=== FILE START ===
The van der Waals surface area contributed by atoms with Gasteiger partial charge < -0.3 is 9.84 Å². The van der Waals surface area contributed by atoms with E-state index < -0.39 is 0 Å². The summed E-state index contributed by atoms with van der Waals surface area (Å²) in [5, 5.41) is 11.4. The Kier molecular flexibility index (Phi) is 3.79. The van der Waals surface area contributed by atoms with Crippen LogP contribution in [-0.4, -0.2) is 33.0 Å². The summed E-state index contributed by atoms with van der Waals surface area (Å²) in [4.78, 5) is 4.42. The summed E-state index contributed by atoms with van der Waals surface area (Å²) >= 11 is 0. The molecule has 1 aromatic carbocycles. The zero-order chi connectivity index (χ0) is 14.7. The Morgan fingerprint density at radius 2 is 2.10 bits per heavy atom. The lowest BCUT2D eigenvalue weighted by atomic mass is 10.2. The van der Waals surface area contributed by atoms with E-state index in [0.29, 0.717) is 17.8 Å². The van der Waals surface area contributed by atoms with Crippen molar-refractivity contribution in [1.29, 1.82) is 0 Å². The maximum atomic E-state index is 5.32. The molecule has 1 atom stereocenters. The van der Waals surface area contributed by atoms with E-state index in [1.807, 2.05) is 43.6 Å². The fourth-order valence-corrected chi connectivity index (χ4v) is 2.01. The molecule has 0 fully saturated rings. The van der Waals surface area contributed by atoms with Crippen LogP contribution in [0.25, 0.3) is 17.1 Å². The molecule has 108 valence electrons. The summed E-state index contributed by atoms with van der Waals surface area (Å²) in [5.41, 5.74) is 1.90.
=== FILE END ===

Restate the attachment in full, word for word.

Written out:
The van der Waals surface area contributed by atoms with Gasteiger partial charge < -0.3 is 9.84 Å². The van der Waals surface area contributed by atoms with E-state index < -0.39 is 0 Å². The summed E-state index contributed by atoms with van der Waals surface area (Å²) in [5, 5.41) is 11.4. The Kier molecular flexibility index (Phi) is 3.79. The van der Waals surface area contributed by atoms with Crippen LogP contribution in [-0.4, -0.2) is 33.0 Å². The summed E-state index contributed by atoms with van der Waals surface area (Å²) in [4.78, 5) is 4.42. The summed E-state index contributed by atoms with van der Waals surface area (Å²) >= 11 is 0. The molecule has 1 aromatic carbocycles. The zero-order chi connectivity index (χ0) is 14.7. The Morgan fingerprint density at radius 2 is 2.10 bits per heavy atom. The lowest BCUT2D eigenvalue weighted by atomic mass is 10.2. The van der Waals surface area contributed by atoms with E-state index in [0.29, 0.717) is 17.8 Å². The van der Waals surface area contributed by atoms with Crippen molar-refractivity contribution in [1.29, 1.82) is 0 Å². The maximum atomic E-state index is 5.32. The molecule has 1 atom stereocenters. The van der Waals surface area contributed by atoms with E-state index in [1.807, 2.05) is 43.6 Å². The fourth-order valence-corrected chi connectivity index (χ4v) is 2.01. The molecule has 0 fully saturated rings. The van der Waals surface area contributed by atoms with Crippen LogP contribution in [0.25, 0.3) is 17.1 Å². The molecule has 108 valence electrons. The summed E-state index contributed by atoms with van der Waals surface area (Å²) in [5.41, 5.74) is 1.90.